Saturday, January 15, 2011

Worms and Zen Gardening

I recently wrote a blog post denouncing gardening as "hard, back-breaking work," having grown up helping my father tend our vegetable garden. That blog sparked debate amongst my friends and family. Friends complained. "If you can raise hens, why not vegetables?" Many of them offered to help, even, in exchange for picking their way through my garden patch.

My Aunt Becky reminded me that it's in my genes to be a farmer. "Your grandfather raised chickens, had thriving vegetable and flower gardens, and helped his community plant Victory Gardens after the second World War." That was the most compelling argument. And so, despite my best efforts to embrace simple living, or maybe because of this ambition, gardening is back on the menu.

To ease initial distress over the prospect of adding to my bailiwick, I signed up for a series of Saturday morning workshops with the Fairfield Organic Teaching Farm, the first of which was on composting, that I attended yesterday. I anticipated that I would be nestled among would-be horticulturalists, like myself, learning how to rotate one of those big, black, plastic drums in my back yard. Mistakenly, I believed that all I had to do was shell out a hundred bucks for one of those drums, throw stuff in it, and let it "cook" under the sun's rays. Not even close. Instead, I sat with chemistry savvy, experienced gardeners (there might have been newbies mixed in, but they remained quiet... probably wishing to remain invisible, like me).

I was dazzled by the speaker, Nick Mancini, Certified Master Gardener and teacher extraordinaire, and even more impressed with the knowledge everyone (except me) seemed to possess about composting already. And what I went home with? Worms. A large, brown bin of worms, with a starter compost mixture of shredded paper, cardboard, and left over vegetable and fruit scraps from Mancini's fridge, along with a toss of oyster shells and soybean meal. This was intended as a prize for a raffle I had "won." Oh dear.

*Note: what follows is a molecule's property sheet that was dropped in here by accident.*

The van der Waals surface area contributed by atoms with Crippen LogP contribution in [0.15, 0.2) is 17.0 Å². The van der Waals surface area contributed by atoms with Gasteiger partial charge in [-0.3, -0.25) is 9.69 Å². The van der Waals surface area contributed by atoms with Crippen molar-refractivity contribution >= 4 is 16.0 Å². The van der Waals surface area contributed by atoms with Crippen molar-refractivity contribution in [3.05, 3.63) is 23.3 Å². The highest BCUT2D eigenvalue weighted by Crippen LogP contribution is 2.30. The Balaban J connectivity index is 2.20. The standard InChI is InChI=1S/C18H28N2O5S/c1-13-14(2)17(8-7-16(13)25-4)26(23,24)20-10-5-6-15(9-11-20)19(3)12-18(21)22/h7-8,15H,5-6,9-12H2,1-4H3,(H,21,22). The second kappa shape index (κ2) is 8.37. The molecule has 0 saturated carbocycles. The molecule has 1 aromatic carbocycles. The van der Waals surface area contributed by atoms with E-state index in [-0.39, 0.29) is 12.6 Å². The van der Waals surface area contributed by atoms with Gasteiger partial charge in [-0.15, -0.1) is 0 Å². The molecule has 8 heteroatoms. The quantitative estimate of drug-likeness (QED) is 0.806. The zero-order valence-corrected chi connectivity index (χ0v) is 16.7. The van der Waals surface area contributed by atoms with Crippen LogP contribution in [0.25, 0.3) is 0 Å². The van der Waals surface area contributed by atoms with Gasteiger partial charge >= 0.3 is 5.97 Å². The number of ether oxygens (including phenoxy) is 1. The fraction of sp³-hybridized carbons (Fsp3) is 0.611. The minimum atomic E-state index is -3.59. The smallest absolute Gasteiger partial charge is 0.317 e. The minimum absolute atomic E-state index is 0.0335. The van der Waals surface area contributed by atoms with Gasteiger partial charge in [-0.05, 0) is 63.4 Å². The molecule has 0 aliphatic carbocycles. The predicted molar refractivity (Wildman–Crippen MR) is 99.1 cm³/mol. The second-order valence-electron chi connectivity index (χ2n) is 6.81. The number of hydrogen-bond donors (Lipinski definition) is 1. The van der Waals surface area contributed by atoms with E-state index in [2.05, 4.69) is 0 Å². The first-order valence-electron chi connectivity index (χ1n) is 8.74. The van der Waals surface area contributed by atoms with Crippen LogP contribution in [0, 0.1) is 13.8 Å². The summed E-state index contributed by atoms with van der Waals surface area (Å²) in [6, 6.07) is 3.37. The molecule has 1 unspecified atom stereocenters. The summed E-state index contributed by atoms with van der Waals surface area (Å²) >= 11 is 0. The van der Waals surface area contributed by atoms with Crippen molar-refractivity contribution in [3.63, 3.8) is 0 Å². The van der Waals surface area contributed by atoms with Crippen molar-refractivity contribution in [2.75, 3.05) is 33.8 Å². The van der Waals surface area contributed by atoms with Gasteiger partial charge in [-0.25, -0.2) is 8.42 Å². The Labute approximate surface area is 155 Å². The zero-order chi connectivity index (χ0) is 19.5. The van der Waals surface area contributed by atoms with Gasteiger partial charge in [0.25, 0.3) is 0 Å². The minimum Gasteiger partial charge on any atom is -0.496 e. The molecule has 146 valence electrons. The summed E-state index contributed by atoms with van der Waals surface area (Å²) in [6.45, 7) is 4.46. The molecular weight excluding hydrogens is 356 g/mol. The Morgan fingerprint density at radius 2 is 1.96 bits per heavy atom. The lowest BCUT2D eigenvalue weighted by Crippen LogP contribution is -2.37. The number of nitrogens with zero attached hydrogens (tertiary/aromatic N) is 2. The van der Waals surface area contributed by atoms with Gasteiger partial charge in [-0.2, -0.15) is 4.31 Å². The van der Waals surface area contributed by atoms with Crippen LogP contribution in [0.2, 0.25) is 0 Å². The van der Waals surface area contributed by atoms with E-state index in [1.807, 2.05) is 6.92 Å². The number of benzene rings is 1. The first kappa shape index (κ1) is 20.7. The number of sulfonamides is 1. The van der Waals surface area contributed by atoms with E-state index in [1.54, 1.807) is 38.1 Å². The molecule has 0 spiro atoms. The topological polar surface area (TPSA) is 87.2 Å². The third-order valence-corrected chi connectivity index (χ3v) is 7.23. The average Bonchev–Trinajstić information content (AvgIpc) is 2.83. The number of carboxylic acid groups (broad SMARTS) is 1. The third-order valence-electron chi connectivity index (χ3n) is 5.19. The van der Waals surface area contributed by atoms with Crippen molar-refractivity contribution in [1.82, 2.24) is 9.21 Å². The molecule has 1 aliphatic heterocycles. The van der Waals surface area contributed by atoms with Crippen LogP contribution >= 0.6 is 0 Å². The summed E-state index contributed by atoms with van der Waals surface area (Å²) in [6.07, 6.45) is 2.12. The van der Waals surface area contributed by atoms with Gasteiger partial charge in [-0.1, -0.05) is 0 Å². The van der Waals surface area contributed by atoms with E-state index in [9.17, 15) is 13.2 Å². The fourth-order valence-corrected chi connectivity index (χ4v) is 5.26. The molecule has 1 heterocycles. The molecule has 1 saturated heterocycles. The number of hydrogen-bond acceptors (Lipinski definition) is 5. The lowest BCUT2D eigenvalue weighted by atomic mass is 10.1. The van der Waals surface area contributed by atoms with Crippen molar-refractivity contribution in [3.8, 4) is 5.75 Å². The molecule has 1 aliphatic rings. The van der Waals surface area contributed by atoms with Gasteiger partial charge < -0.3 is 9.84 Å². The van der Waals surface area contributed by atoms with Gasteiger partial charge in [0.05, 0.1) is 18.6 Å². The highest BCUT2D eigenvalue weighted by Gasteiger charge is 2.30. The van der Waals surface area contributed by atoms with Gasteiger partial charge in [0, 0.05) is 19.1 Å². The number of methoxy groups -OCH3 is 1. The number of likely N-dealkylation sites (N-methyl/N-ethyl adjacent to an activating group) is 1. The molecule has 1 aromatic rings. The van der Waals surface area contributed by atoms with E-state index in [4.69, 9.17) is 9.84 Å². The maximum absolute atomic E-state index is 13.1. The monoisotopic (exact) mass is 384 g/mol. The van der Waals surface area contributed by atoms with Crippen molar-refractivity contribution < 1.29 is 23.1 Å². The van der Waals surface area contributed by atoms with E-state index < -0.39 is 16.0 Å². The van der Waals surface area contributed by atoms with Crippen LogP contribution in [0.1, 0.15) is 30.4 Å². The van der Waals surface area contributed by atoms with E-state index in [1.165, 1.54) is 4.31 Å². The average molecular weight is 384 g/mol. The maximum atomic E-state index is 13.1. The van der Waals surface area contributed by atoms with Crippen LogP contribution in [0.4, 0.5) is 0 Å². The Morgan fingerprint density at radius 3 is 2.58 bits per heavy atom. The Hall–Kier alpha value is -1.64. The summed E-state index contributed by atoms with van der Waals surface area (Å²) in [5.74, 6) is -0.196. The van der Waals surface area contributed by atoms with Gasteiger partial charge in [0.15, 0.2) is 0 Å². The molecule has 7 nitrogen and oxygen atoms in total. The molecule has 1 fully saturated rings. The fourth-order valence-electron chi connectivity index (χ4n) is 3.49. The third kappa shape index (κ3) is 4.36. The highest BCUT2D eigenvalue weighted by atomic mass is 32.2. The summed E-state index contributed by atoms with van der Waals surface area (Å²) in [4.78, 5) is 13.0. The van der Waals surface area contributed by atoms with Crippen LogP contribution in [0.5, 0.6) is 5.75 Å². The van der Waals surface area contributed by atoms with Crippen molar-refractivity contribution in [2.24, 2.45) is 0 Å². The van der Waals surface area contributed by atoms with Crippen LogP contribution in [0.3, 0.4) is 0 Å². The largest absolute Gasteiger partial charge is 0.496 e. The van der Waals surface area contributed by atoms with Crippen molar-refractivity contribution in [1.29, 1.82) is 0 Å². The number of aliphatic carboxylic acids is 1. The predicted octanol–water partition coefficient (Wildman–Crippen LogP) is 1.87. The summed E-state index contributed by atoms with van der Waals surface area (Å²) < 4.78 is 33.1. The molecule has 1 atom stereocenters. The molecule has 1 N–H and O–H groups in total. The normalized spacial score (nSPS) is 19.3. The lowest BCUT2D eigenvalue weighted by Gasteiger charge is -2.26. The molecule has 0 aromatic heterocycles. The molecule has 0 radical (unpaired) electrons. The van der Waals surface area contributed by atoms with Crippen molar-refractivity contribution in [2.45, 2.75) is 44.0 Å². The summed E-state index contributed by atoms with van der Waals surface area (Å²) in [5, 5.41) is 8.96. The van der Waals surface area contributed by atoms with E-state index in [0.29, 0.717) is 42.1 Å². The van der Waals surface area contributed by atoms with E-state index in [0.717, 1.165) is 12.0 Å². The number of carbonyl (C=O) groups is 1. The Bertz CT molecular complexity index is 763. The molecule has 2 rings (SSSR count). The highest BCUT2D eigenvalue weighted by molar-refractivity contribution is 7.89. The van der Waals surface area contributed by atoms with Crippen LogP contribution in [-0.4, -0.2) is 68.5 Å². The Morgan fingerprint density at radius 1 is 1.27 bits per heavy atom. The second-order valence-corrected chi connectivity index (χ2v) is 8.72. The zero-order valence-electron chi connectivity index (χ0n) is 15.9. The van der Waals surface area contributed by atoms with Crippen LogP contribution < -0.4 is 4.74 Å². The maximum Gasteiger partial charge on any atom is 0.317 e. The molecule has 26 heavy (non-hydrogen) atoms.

Making a Red Wiggler Wormery and Sniffing Worm "Tea"

I presented the new gift to my family. "You brought home worms?" They were incredulous. My son was the most horrified. He turns a pale shade of green at the mention of which hen his fried egg came from.

"That's a Beatrice egg," I say to him, puffing out my chest with pride.

He recoils, "I don't really want to know where my food comes from, Mom."

But, isn't that why I started this hobby to begin with? Same goes for the worms. "Worm poo makes great organic compost," I announce, with a little less certainty.

"Eeewwww," they all reply, in unison.

Dear Lord, what have I done? Well, to start with, I learned that worm poo does make the most amazing compost fertilizer. Vermicomposting is the official term. "Worms," I tell my daughter, "are the ugly little angels of the earth." Mancini refers to them reverently as, "the souls of the dead." His grandfather convinced him of this so that he would take care not to break the wiggly critters in two when pulling them from the compost heap.

Apparently, in the world of organic gardening, Red Wiggler worms provide beneficial organisms, nutrients and minerals to the soil that sustain healthy plant life and growth. Compost made from worm poo improves soil structure, texture, and aeration as well as increasing water retention. Plants grow stronger and have deeper root systems for better drought tolerance and disease resistance. Fascinating, I know. Perhaps more information than you or my son needs, but there it is.

So, here I am at the beginning of yet another new adventure: Organic gardening and vermicomposting. Have I enhanced the quality of my life or did I just add another layer of complexity to it? I had a eureka moment in speaking with Mancini yesterday when I said to him, "As a child, I remember enjoying my dad's garden in our first house, because the garden was small and located just behind our porch... Easy to get to and maintain.When we moved out to the country, Dad planned a larger garden, and my mom insisted on it being placed at the back of the property, and we lived on two acres." What drudgery! The garden quickly turned from hobby to chore in my mind, one that I resented. So, in the light of day, I realize that a small, well-planned, efficient garden, placed in a convenient location just off the kitchen, could be the answer.

Aunt Becky's story of my grandfather also reminded me that he engaged in
vermicomposting. I remember as a girl being mesmerized at the sight of a giant worm pile in his back yard. I never understood the connection between his prolific gardens and the worms until now. And so in April, my daughter and I are doubling our flock of egg-laying hens, buying a large coop and run, planting a 4x8 raised bed vegetable garden and keeping Red Wigglers for their organic compost. It all sounds so complicated.

The only peace of mind I hold on to is a simple garden design, so that it will be as low maintenance as possible. A Zen Vegetable Garden is what I envision... an oasis of green tranquility, overflowing with fresh produce, for my family to enjoy. Brie has offered to help, of course, while the men in my life stand from a safe distance, promising only to eat what we grow. Channeling my grandfather's and Dad's spirits should help -- we'll see what actually blooms from all this planning. After all, Spring is 63 days away. I still have time to change my mind, though, what to do with all those worms?

(Ssshhh...The chickens would just love them!)